Hawaii small towns pack big character

Hawaii is known for its resort-studded beach destinations, from bustling Waikiki on Oahu, to laid-back getaways like Hawaii Island’s Kohala Coast, and luxury-laden enclaves such as Wailea on Maui. While those areas boast the largest properties and draw in the lion’s share of visitors, particularly Waikiki, there are many small towns in the Aloha State packed with character, along with a plethora of unique attractions, shops and restaurants.

They offer boutique hotels, independent shops, quirky diners and walkable streets while also relying heavily on tourism. When travel restrictions are lifted and life returns to normal following the Covid-19 pandemic, here are some Hawaii small towns on each of the four most populated islands that have something special to offer. 


The surf town of Haleiwa serves as the social and cultural hub of the North Shore, and is peppered with knowledgeable surf shops, eclectic boutiques and eateries. The colorful buildings in the main commercial area house numerous galleries, and the town holds an art festival every July. Last year, North Shore Eco Tours launched a tour and a shuttle service from Waikiki to Haleiwa that runs Tuesdays, Thursdays, Fridays and Saturdays for $50 per passenger. Check out sunset from Alii Beach, sample the food from one of the many shrimp trucks in town, and snap a photo at Haleiwa’s Rainbow Bridge.

Just west of Honolulu and close to the airport and Pearl Harbor, the town of Kapolei added three hotels in the past three years: the Residence Inn by Marriott, Embassy Suites and Hampton Inn & Suites. Nearby attractions also include the Kapolei Golf Course, Wet ‘N Wild Water Park, and Coral Crater Adventure Park, which features ziplines, ATV tours and a climbing wall. Kapolei is also closer to Ko Olina and Oahu’s leeward coast than Waikiki, and is a good option for both business travelers and those who expect to rent a car and explore greater Oahu.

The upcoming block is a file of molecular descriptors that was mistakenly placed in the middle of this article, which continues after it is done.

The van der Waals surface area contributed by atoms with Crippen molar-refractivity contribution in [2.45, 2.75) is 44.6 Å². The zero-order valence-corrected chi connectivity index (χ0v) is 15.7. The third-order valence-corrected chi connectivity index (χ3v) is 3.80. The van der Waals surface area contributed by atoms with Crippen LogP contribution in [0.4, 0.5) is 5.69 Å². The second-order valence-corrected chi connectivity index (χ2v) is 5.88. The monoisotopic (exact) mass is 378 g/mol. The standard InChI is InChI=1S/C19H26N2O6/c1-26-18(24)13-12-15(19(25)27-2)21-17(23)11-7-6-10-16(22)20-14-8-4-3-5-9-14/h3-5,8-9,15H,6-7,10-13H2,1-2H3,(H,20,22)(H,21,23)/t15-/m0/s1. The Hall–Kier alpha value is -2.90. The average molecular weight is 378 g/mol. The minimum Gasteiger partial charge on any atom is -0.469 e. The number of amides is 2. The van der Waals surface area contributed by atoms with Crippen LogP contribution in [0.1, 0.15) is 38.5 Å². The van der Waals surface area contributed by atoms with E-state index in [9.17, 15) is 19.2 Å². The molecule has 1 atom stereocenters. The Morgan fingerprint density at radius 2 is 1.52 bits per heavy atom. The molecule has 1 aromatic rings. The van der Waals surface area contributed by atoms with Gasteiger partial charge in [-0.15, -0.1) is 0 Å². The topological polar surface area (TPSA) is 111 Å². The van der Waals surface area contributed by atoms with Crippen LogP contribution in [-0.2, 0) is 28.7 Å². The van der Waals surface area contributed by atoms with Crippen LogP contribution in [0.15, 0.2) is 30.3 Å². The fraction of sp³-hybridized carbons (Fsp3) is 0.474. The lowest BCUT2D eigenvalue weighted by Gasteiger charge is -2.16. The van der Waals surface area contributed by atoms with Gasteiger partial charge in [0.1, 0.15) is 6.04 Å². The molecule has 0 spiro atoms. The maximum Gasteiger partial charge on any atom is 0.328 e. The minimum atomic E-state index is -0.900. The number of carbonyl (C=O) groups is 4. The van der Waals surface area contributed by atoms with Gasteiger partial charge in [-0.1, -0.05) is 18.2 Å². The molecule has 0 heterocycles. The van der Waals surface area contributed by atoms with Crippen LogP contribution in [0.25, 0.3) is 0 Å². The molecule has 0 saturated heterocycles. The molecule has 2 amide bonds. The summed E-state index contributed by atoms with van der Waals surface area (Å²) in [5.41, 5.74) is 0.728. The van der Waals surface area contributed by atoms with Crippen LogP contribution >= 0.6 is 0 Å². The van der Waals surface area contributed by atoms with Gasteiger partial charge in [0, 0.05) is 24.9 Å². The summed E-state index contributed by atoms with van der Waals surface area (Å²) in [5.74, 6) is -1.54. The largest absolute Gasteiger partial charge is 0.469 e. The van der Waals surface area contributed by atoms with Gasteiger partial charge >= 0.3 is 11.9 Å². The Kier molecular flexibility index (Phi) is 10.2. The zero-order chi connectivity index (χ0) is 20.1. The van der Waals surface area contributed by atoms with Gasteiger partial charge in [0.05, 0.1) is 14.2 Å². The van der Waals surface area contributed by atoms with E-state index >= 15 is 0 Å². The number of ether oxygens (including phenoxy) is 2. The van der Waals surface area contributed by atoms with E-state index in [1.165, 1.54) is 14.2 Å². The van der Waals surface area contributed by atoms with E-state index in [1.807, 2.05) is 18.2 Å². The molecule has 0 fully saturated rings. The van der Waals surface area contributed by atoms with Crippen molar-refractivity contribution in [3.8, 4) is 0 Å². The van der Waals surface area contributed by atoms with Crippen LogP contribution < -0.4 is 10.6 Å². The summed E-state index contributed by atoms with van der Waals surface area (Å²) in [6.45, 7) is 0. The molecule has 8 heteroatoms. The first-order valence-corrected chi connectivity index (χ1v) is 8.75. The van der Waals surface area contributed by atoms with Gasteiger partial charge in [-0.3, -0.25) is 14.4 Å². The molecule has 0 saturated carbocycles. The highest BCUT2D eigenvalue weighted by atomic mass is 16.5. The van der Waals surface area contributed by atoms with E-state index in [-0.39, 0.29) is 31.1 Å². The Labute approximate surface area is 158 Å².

As the old plantations have given way to smaller and more diversified farms, Kula, on the western slope of the dormant volcano Haleakala, has seen a boom in specialty growers and purveyors in recent years. Many of the goods from the farms, distilleries and producers here can be found on not only Valley Isle menus, but in restaurants across the Aloha State. Surfing Goat Dairy, Ocean Vodka Organic Farm and Distillery, Alii Kula Lavender and MauiWine all welcome visitors and have a variety of tours. Oo Farm attracts visitors for both organic farm tours and farm-to-table meals. For the adventure seekers, there is also a ziplining course and paragliding launch site nearby, and the Kula Botanical Gardens feature carnations, orchids and other tropical plants and trees.

A north shore surf town, Paia holds a condensed district of shops and cafes with plenty of souvenir crafts and clothing options. Baldwin Beach, just west of the old town, offers roughly 17 acres of coastline to explore. The Paia Fish Market is a local favorite since 1989, with fresh catch specials and loaded fish tacos. Inside the boutique Paia Inn, the restaurant Vana opened in 2019 with a menu of Japanese-inspired creations employing locally grown ingredients. Paia is also home to the famed Mama’s Fish House, one of the most well-known and popular restaurants in all of Hawaii.